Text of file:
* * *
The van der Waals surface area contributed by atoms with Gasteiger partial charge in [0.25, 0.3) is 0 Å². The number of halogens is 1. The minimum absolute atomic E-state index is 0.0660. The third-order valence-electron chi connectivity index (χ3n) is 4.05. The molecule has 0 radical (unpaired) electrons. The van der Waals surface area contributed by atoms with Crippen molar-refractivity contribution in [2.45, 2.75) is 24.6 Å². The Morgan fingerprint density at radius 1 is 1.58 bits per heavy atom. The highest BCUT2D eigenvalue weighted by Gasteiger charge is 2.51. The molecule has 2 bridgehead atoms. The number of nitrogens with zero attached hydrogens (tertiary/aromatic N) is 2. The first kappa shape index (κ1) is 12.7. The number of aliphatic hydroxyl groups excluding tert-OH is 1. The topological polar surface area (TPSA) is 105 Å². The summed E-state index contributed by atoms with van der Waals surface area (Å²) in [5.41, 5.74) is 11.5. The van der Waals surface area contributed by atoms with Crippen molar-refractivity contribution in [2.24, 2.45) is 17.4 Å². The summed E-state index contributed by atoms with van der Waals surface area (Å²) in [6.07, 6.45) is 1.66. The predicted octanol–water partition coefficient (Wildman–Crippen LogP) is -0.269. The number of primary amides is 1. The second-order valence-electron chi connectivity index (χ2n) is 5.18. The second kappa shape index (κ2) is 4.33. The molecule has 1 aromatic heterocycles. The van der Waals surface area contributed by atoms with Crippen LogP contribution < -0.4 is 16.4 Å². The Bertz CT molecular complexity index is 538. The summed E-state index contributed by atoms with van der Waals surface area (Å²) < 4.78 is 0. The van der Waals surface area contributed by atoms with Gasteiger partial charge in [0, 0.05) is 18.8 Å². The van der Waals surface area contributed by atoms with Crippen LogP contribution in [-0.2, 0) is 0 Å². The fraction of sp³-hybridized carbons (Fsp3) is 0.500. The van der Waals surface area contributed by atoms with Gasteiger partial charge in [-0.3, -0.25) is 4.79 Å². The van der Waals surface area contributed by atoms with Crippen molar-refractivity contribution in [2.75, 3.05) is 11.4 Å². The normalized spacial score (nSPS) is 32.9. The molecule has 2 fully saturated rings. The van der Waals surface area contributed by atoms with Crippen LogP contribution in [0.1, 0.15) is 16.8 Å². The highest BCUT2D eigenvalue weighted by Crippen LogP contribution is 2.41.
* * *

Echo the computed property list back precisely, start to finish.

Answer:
The van der Waals surface area contributed by atoms with Gasteiger partial charge in [0.25, 0.3) is 0 Å². The number of halogens is 1. The minimum absolute atomic E-state index is 0.0660. The third-order valence-electron chi connectivity index (χ3n) is 4.05. The molecule has 0 radical (unpaired) electrons. The van der Waals surface area contributed by atoms with Crippen molar-refractivity contribution in [2.45, 2.75) is 24.6 Å². The Morgan fingerprint density at radius 1 is 1.58 bits per heavy atom. The highest BCUT2D eigenvalue weighted by Gasteiger charge is 2.51. The molecule has 2 bridgehead atoms. The number of nitrogens with zero attached hydrogens (tertiary/aromatic N) is 2. The first kappa shape index (κ1) is 12.7. The number of aliphatic hydroxyl groups excluding tert-OH is 1. The topological polar surface area (TPSA) is 105 Å². The summed E-state index contributed by atoms with van der Waals surface area (Å²) in [5.41, 5.74) is 11.5. The van der Waals surface area contributed by atoms with Crippen molar-refractivity contribution in [2.24, 2.45) is 17.4 Å². The summed E-state index contributed by atoms with van der Waals surface area (Å²) in [6.07, 6.45) is 1.66. The predicted octanol–water partition coefficient (Wildman–Crippen LogP) is -0.269. The number of primary amides is 1. The second-order valence-electron chi connectivity index (χ2n) is 5.18. The second kappa shape index (κ2) is 4.33. The molecule has 1 aromatic heterocycles. The van der Waals surface area contributed by atoms with Crippen LogP contribution < -0.4 is 16.4 Å². The Bertz CT molecular complexity index is 538. The summed E-state index contributed by atoms with van der Waals surface area (Å²) < 4.78 is 0. The van der Waals surface area contributed by atoms with Gasteiger partial charge in [0, 0.05) is 18.8 Å². The van der Waals surface area contributed by atoms with Crippen LogP contribution in [-0.2, 0) is 0 Å². The fraction of sp³-hybridized carbons (Fsp3) is 0.500. The van der Waals surface area contributed by atoms with Gasteiger partial charge in [-0.3, -0.25) is 4.79 Å². The van der Waals surface area contributed by atoms with Crippen molar-refractivity contribution in [2.75, 3.05) is 11.4 Å². The normalized spacial score (nSPS) is 32.9. The molecule has 2 fully saturated rings. The van der Waals surface area contributed by atoms with Crippen LogP contribution in [0.1, 0.15) is 16.8 Å². The highest BCUT2D eigenvalue weighted by Crippen LogP contribution is 2.41.